May 29, 2012 by Sarah
I spent 2 hours working on the most mind numbing document today — an RFP for an evaluation of our sports programmes. It probably didn’t help that most of the time I was writing it, I was thinking about the remaining things I want to get done on my play project before the big reveal. Don’t get me wrong, I love the rest of my job but writing stuff like this feels like groundhog day — I could probably create a paper trail the length of New Zealand with all these documents I’ve written over the course of my career.
After my third cup of tea and second visit to the vending machine I realised what my problem was. I was downright bored. And because I was bored I couldn’t seem to find my flow (obviously considering the amount of tea and chocolate consumed). Hungarian born psychologist Mihaly Csíkszentmihályi defines ‘flow’ as a state of concentration or complete absorption with the activity at hand. It’s that place when time stands still and you forget the world around you. You find your flow when your skills or capability match with the level of challenge in front of you.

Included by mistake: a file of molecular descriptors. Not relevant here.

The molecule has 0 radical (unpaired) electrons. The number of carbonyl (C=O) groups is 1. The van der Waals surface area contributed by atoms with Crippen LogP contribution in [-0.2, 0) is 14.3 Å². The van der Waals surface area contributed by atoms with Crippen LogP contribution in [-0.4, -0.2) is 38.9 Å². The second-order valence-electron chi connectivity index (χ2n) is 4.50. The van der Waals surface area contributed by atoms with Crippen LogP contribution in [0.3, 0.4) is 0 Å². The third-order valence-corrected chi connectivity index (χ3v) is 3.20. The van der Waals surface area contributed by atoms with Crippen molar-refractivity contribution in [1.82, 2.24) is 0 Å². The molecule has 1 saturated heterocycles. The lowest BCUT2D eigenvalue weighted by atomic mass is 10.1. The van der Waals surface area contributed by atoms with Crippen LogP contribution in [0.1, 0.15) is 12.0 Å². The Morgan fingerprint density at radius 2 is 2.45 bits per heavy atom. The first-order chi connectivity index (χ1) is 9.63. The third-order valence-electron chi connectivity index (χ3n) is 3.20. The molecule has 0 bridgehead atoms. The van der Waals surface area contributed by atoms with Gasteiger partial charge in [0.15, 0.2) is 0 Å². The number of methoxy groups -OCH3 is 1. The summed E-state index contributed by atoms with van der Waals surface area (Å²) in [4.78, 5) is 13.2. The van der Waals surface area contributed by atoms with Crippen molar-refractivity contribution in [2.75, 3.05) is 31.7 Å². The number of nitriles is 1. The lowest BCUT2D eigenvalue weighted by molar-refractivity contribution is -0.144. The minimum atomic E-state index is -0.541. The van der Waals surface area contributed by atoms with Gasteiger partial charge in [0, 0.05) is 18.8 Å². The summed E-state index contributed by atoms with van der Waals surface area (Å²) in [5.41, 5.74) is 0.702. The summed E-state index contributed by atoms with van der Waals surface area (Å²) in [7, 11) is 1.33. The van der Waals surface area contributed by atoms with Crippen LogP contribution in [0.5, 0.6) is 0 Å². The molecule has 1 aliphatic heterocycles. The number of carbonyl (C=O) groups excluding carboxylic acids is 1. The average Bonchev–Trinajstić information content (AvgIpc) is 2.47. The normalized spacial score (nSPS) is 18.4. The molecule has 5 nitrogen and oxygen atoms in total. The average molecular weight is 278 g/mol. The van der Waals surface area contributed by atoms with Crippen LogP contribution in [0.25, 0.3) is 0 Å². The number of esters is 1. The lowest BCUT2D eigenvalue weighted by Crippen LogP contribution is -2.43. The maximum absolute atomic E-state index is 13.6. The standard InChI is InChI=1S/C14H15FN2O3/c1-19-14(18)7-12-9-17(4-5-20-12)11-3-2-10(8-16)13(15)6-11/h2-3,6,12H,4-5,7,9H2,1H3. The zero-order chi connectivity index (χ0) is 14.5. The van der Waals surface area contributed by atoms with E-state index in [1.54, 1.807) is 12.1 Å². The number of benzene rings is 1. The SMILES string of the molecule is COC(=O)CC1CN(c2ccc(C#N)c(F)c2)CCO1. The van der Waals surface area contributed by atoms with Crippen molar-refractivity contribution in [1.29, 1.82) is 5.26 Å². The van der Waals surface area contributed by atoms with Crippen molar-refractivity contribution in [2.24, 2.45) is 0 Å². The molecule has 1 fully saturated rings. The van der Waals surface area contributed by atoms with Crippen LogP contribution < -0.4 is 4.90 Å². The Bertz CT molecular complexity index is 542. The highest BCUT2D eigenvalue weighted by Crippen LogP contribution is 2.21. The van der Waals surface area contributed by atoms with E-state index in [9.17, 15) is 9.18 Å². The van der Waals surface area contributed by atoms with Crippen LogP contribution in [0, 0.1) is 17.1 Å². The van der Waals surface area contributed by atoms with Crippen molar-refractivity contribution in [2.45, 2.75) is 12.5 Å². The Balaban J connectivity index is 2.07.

While those 2 hours of mind numbing document writing today felt like a waste, they actually served a purpose. They reminded me that over the last month I’ve had very few moments when I’ve felt bored. And I’ve had very few moments when I’ve felt the level of challenge was beyond my reach. What I have experienced, are countless moments where time has flown by. Moments where I’ve let go and got completely lost in what I’m doing. Moments where I’ve found my flow.